From launching the first Arab mission to the Moon to glimpsing the early universe using the world’s most powerful telescope — 2022 is set to be a busy year for space exploration.
The Moon will continue to be a major focus in global space exploration efforts.
The UAE will send its Rashid rover to the lunar surface, marking the beginning of the country’s ambitious long-term Moon exploration programme.
Space agencies in others parts of the world also have lofty goals for the year ahead.
Nasa hopes to launch the first mission under its Artemis programme, which aims to build a sustainable human presence on the Moon.
South Korea plans to launch a lunar orbiter.
Scientists will commence operations of the James Webb Space Telescope, a $10 billion space telescope from Nasa and European Space Agency, after it was launched into the skies on Christmas Day.
Capable of seeing 13.5 billion years into the past, the space observatory is expected to create an astronomical revolution.
The National looks at some of the most exciting missions scheduled for 2022.
UAE to send rover to Moon
Engineers at the Mohammed bin Rashid Space Centre have been planning a Moon mission since 2017.
They have built a 10-kilogram rover called Rashid that will study lunar soil and its properties.
It is scheduled for launch between August and December.
To land on the lunar surface, the rover will be placed inside a lander built by iSpace, a Japanese private company.
The Hakuto-R lander will take off on a Falcon 9 rocket from the Kennedy Space Centre in Florida.
New Emirati astronauts begin Nasa training
Two new Emirati astronauts are to begin their training at Nasa’s Johnson Space Centre in Houston, Texas, in January.
They will learn the systems of the International Space Station, Russian language, robotics and how to perform spacewalks.
Once they graduate, both astronauts would become eligible for space missions.
These are the generation of astronauts that could go to the Moon one day. The UAE has its sights set on human missions to the lunar surface.
Nasa to launch Artemis 1
The US space agency is launching the first of its Artemis missions next year.
Nasa is prepping the Space Launch System and Orion spacecraft for the Artemis 1 launch on March 12, which will involve a three-week, un-crewed test flight to the Moon.
During the mission, the Orion spacecraft will fly 100 kilometres above the Moon’s surface and then use its gravitation force to be captured into an opposite orbit about 70,000km from the Moon.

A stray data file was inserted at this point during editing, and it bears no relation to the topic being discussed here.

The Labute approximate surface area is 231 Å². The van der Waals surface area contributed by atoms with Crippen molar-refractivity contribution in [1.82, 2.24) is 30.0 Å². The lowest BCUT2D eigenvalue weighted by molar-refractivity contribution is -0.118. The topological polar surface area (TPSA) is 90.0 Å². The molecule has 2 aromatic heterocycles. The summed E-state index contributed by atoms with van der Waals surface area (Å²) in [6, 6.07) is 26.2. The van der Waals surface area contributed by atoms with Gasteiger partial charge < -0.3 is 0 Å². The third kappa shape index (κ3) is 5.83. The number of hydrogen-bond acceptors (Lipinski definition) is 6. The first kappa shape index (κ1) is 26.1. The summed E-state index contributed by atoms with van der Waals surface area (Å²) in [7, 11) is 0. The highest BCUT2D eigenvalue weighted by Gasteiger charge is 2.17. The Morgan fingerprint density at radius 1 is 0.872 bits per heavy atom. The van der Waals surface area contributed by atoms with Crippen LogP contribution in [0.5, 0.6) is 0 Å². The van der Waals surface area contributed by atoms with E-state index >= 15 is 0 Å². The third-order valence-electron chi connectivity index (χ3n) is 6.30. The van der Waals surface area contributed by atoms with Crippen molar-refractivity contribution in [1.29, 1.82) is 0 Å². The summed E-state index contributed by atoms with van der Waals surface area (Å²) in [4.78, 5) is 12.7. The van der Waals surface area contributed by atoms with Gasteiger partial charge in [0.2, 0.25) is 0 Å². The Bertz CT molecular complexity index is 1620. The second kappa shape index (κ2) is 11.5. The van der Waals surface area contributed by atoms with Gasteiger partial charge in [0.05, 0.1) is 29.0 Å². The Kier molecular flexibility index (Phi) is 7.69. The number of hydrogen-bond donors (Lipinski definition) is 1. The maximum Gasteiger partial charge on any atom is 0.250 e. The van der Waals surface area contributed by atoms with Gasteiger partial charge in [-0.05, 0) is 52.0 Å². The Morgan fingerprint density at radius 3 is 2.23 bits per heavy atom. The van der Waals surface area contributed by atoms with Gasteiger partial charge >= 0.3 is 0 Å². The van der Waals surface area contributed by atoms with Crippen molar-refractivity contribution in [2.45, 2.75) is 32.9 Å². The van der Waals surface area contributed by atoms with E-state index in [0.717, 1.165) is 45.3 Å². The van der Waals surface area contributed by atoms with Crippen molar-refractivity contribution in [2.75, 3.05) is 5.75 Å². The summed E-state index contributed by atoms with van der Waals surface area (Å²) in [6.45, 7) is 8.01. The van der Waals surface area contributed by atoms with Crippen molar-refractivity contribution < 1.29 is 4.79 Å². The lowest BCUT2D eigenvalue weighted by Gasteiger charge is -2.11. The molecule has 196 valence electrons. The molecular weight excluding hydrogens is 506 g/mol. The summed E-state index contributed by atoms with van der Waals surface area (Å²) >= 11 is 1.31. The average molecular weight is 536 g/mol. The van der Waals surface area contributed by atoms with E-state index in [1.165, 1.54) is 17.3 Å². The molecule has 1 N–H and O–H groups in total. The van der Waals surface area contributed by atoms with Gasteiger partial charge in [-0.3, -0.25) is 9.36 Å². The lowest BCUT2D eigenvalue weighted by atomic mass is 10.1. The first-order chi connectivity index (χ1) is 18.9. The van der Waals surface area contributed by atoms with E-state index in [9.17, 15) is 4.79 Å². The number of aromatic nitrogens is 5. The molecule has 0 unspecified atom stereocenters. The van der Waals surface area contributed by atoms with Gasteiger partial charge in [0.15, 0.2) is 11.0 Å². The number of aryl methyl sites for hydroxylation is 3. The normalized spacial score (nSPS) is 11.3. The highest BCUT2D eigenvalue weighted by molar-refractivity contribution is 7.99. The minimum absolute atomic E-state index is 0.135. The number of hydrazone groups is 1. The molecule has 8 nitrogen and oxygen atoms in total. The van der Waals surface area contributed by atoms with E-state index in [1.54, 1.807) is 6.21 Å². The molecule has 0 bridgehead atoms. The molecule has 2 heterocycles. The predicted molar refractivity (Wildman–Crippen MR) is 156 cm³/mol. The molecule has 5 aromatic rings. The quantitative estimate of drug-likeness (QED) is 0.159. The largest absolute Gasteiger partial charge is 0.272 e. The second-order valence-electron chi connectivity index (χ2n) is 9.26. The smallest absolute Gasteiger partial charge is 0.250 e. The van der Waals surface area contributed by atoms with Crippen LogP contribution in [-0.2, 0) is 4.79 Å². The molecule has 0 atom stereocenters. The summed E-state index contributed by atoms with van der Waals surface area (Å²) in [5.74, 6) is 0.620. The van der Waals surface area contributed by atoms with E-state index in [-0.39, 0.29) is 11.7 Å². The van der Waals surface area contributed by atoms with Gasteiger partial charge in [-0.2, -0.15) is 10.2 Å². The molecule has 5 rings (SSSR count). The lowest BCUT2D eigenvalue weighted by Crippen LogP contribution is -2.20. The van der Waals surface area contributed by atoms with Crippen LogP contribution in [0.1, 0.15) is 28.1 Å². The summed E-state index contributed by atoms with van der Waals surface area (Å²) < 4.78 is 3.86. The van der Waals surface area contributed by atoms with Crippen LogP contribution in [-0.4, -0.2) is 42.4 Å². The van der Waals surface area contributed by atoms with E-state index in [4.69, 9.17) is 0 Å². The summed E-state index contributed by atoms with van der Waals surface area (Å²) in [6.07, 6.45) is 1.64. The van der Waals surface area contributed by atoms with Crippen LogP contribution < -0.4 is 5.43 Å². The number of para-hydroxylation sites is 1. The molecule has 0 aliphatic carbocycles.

It will stay there for about six days to collect data and to allow mission control to measure the spacecraft’s performance.
The Artemis programme aims to build a sustainable human presence on the Moon, including a lunar-orbiting station, called Gateway, capable of accommodating astronauts.
Artemis 2 launch is planned for 2024 and includes a crewed mission that will orbit the Moon.
Artemis 3, the first human lunar mission under the programme, has been delayed until 2025.
China’s Tiangong space station completion
Completion of China’s new space station is scheduled for the end of 2022.
The Tiangong’s core module Tianhe is already in orbit and has been hosting astronauts, including its first female astronaut.
Wang Yaping was launched to the station earlier this year. The 41-year-old also became the first Chinese female astronaut to perform a spacewalk on November 8.
South Korea’s first Moon mission
South Korea plans to launch its first lunar mission in 2022.
The Korea Pathfinder Lunar Orbiter will be launched on a SpaceX Falcon 9 rocket.
Some of the science goals include studying the lunar environment and topography — forms and features of the surface and identify potential landing sites for future missions.
It will also test space internet communication during its one-year mission.
James Webb Space Telescope
The launch of a $10 billion space observatory from French Guiana, South America, was successfully completed in Christmas Day.
The James Webb Space Telescope will be capable of looking back 13.5 billion years to see the first stars and galaxies of the universe and search for signs of life.
It has been in development by US and European space agencies for two decades and faced several delays.
Once operational, it would be 100 times more powerful than the Hubble Space Telescope, which for 31 years has made countless discoveries and provided millions of images of planets, galaxies, nebulas and stars.
It would be placed in a different orbit than the Hubble and much further out in space, allowing it to see greater distances.